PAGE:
47 months ago I spoke on the Floor of the House and said that “we need either more active-duty troops or we need to find a way to have foreign troops, Coalition forces, to replace our troops” in Iraq. I wrote in my additional views to the supplemental spending report in October 2003, just seven months after the initial invasion, that “the United States, the Iraqi people, and the international community must work to undo the damage done by the architect’s miscalculations and quickly stabilize Iraq.” And, I concluded that, “we could face a long and more costly guerrilla war -- a heavy price for our soldiers and their families to pay.”

Almost two years ago, I publicly voiced my concerns about the U.S. policies in Iraq -- concerns I started having from visiting the region five months after the initial invasion. I wrote to Secretary Rumsfeld on the urgent need for body armor, electronic jammers, Kevlar blankets for humvees, and a severe shortage of vehicle spare parts. I sent a letter to the President saying that we “severely miscalculated the magnitude of the effort we are facing, and that we must Energize, Iraqatize, and Internationalize our efforts.” I told him I agreed with an assessment completed by former Deputy Secretary of Defense John Hamre that said we have a narrow window of opportunity to deliver progress in terms of economic infrastructure, security and basic services.

Seven months later I received a reply from a Deputy Under Secretary at the Department of Defense who ignored my concerns and told me that, “we have made substantial progress in the very ways that you suggest.”

In the next two years I made additional visits to the region and again came home and reported to my colleagues and the Administration what I found to be the facts on the ground. I watched in disbelief as the pictures of abuse and torture began surfacing from Abu Ghraib in 2004. To this day we have not recovered the international credibility that we lost because of these heinous and disgraceful acts.

After having no success privately voicing my concerns and suggestions to the Administration, I publicly stated in November 2005 that the war in Iraq was a “flawed policy wrapped in illusion.” In that speech I said that “our military and their families are stretched thin” and that the “burden of this war has not been shared equally – the military and their families are shouldering this burden” not most Americans. Our military has accomplished its mission, and as I had been saying for over a year before this speech, “Iraq can not be won militarily.”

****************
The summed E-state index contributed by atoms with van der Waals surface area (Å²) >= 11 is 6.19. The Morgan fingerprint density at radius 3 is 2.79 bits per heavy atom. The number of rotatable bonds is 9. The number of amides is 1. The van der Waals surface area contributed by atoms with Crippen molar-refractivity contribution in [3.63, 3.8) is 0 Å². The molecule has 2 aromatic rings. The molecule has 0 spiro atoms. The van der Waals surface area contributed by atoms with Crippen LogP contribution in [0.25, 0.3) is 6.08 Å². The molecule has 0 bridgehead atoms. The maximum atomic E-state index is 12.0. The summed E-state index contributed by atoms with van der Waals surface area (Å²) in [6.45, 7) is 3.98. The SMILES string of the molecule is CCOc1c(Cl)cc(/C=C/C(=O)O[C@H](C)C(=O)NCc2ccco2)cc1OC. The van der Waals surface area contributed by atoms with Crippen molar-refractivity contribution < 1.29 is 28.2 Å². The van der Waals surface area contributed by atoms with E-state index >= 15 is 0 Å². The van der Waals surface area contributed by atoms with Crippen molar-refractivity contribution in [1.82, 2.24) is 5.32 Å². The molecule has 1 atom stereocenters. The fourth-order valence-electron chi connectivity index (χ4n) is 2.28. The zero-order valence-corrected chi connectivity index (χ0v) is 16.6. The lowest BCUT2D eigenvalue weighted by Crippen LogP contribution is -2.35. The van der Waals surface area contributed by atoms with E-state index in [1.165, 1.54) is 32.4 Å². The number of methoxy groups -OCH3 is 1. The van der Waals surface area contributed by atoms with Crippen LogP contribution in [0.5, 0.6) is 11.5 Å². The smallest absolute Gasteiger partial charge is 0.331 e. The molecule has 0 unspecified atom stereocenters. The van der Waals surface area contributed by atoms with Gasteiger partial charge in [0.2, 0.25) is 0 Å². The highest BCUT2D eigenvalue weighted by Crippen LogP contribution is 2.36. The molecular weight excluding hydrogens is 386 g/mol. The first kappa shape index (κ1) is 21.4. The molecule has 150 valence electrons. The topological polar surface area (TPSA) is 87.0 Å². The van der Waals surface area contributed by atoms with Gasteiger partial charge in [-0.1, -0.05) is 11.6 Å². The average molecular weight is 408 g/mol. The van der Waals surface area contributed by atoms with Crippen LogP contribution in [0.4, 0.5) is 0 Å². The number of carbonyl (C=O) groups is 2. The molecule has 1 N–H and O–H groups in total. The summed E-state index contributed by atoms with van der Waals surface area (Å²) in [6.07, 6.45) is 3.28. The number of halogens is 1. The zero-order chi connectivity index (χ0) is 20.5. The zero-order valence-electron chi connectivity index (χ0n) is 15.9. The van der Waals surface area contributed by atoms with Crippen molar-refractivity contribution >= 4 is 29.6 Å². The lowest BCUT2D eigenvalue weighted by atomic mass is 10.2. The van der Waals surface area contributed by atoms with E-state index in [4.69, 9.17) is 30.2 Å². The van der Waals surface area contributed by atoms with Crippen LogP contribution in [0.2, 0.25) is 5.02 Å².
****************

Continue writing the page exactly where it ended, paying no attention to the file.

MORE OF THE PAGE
21 months ago I spoke about my concerns of an overstretched Army that had to lower recruiting standards to meet its recruiting goals. I concluded that “it would be almost impossible for the U.S. to meet the current military strength deployment schedule without sending combat units back to theater with less than one year of rest.”

19 months ago I wrote a letter to the President outlining my plan to redeploy, replace, reallocate, and reconstitute. “The longer our military stays in Iraq, the more unwelcome we will be. We will be increasingly entangled in an open-ended nation building mission, one that our military can not accomplish amidst a civil war.”

16 months ago I said that “we must change direction because the nature of the war has changed. We have gone from fighting Saddam’s army, to fighting insurgents, to being caught in the middle of a growing civil war.” I also noted that, “Although the President touts the political milestones as a success in Iraq, in reality we have not made the progress we anticipated nor have we met the high expectations of the Iraqi people. Indeed when it comes to this war, we have lost the hearts and minds of both the Iraqi people and as polls indicate, the American public.”

14 months ago I held a press conference with Chairman Dave Obey and outlined the deterioration of our Army’s readiness. We discovered that non-deployed units here in the United States “are critically short of equipment and personnel” and “most of the Army units here in the U.S. don’t have the right equipment and ammunition to train on before going to war.”